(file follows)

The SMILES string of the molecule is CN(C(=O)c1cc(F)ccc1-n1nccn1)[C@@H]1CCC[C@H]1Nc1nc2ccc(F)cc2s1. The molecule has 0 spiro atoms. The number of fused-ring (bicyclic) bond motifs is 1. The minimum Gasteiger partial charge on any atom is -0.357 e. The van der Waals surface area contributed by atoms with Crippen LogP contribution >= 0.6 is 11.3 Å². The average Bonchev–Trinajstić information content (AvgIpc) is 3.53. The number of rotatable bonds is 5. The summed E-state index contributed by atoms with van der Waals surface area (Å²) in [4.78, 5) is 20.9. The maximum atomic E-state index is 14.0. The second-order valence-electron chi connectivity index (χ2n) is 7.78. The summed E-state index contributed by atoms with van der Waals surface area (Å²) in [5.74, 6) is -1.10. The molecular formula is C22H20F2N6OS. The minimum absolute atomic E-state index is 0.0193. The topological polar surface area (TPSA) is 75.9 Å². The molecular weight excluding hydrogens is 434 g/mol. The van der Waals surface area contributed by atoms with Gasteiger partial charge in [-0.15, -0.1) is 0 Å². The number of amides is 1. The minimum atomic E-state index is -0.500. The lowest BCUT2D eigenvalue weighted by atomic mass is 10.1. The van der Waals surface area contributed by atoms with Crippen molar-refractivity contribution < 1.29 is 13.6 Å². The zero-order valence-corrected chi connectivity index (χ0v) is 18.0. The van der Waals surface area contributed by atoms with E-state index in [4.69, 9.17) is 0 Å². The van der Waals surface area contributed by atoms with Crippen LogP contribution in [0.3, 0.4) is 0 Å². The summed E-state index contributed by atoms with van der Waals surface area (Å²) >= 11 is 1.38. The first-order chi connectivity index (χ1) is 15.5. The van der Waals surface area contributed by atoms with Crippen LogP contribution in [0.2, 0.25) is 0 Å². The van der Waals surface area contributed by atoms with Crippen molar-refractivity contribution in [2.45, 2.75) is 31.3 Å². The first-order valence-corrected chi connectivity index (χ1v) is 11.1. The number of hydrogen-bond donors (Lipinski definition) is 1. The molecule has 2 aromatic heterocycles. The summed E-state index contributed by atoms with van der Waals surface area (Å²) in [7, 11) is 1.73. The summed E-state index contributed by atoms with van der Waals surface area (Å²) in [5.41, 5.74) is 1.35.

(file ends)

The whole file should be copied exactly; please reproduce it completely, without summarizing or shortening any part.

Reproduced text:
The SMILES string of the molecule is CN(C(=O)c1cc(F)ccc1-n1nccn1)[C@@H]1CCC[C@H]1Nc1nc2ccc(F)cc2s1. The molecule has 0 spiro atoms. The number of fused-ring (bicyclic) bond motifs is 1. The minimum Gasteiger partial charge on any atom is -0.357 e. The van der Waals surface area contributed by atoms with Crippen LogP contribution >= 0.6 is 11.3 Å². The average Bonchev–Trinajstić information content (AvgIpc) is 3.53. The number of rotatable bonds is 5. The summed E-state index contributed by atoms with van der Waals surface area (Å²) in [4.78, 5) is 20.9. The maximum atomic E-state index is 14.0. The second-order valence-electron chi connectivity index (χ2n) is 7.78. The summed E-state index contributed by atoms with van der Waals surface area (Å²) in [5.74, 6) is -1.10. The molecular formula is C22H20F2N6OS. The minimum absolute atomic E-state index is 0.0193. The topological polar surface area (TPSA) is 75.9 Å². The molecular weight excluding hydrogens is 434 g/mol. The van der Waals surface area contributed by atoms with Gasteiger partial charge in [-0.15, -0.1) is 0 Å². The number of amides is 1. The minimum atomic E-state index is -0.500. The lowest BCUT2D eigenvalue weighted by atomic mass is 10.1. The van der Waals surface area contributed by atoms with Crippen molar-refractivity contribution < 1.29 is 13.6 Å². The zero-order valence-corrected chi connectivity index (χ0v) is 18.0. The van der Waals surface area contributed by atoms with E-state index in [4.69, 9.17) is 0 Å². The van der Waals surface area contributed by atoms with Crippen LogP contribution in [0.3, 0.4) is 0 Å². The summed E-state index contributed by atoms with van der Waals surface area (Å²) >= 11 is 1.38. The first-order chi connectivity index (χ1) is 15.5. The van der Waals surface area contributed by atoms with Crippen LogP contribution in [0.2, 0.25) is 0 Å². The van der Waals surface area contributed by atoms with Crippen molar-refractivity contribution in [2.45, 2.75) is 31.3 Å². The first-order valence-corrected chi connectivity index (χ1v) is 11.1. The number of hydrogen-bond donors (Lipinski definition) is 1. The molecule has 2 aromatic heterocycles. The summed E-state index contributed by atoms with van der Waals surface area (Å²) in [7, 11) is 1.73. The summed E-state index contributed by atoms with van der Waals surface area (Å²) in [5.41, 5.74) is 1.35.